This week: the announcement of Elation’s High Guardian Spice, the tokusatsu series that might have influenced Sailor Moon, and the tragically young passing of mangaka Momoko Sakura.
Alicia Haddick highlights her own positive community experiences with idol fandom, as well as several groups that are inclusive or otherwise push back against the homogenized “pure” image of idols.
Lynzee Loveridge shares how Chise’s story, despite the ending, resonated with her own struggles against depressive self-martyring and escaping an abusive relationship.
Dee, Peter, and Caitlin check in on the currently airing shows now that they’re (a bit more than) halfway over.
With High Guardian Spice out next year, what other types of shows would you like to see?
Amnesty International Japan program aims to help schools fill the gender information gap (The Japan Times, Louise George Kittaka)
The program is currently in planning and prep phases; challenges include the lack of not only existing systems for discussing gender and sexuality but a general lack of basic sex education in schools.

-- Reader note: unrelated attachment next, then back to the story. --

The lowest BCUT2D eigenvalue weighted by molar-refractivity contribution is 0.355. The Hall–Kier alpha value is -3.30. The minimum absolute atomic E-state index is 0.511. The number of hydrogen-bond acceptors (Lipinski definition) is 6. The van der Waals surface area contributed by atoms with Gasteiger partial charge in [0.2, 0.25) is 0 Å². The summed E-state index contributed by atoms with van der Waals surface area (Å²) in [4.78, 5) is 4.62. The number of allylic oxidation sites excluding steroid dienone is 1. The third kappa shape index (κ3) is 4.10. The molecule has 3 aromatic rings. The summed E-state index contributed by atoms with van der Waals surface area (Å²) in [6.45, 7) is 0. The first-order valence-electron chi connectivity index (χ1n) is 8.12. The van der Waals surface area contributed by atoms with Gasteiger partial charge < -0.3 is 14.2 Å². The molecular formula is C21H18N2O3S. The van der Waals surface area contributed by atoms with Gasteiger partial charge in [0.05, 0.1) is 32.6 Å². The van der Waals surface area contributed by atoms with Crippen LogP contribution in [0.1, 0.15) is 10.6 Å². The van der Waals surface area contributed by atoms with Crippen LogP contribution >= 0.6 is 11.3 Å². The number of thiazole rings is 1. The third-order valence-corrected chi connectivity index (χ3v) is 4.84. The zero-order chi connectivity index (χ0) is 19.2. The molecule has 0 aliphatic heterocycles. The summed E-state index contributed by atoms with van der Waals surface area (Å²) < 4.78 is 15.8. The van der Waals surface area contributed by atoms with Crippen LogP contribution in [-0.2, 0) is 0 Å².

“Discrimination against women and LGBT individuals are pressing issues for discussion within Japanese society,” says Director Hideki Nakagawa. “As part of our Love Beyond Genders campaign, Amnesty International Japan introduced the Gender Human Rights Education Project, with an aim to provide a forum and tools for students to learn about and discuss gender, discrimination and human rights protection.”
Amnesty Japan partnered with American attorney Carolina van der Mensbrugghe to design and implement the program. Van der Mensbrugghe has a background in gender and human rights, and had previously worked in Japan with other NPOs such as UNICEF and the Nagasaki Foundation for Peace. She arrived back in Japan in November last year and began working on the English manual.
“The Japanese version is now being translated by Amnesty’s Japan staff. The contents were fine-tuned in Japan, based on interviews and pilot sessions with LGBT rights activists and educators with a background in human rights and gender,” she says.
In the course of her work on the project, Van der Mensbrugghe has noted some cultural differences between the U.S. and Japan.
“One major issue difference is that LGBT rights and gender issues are only just now gaining publicity in Japan,” she says. “Conversely, male-female gender discrimination here in Japan has been normalized to the point where it hasn’t even been seen as an issue or as a violation of people’s rights until now.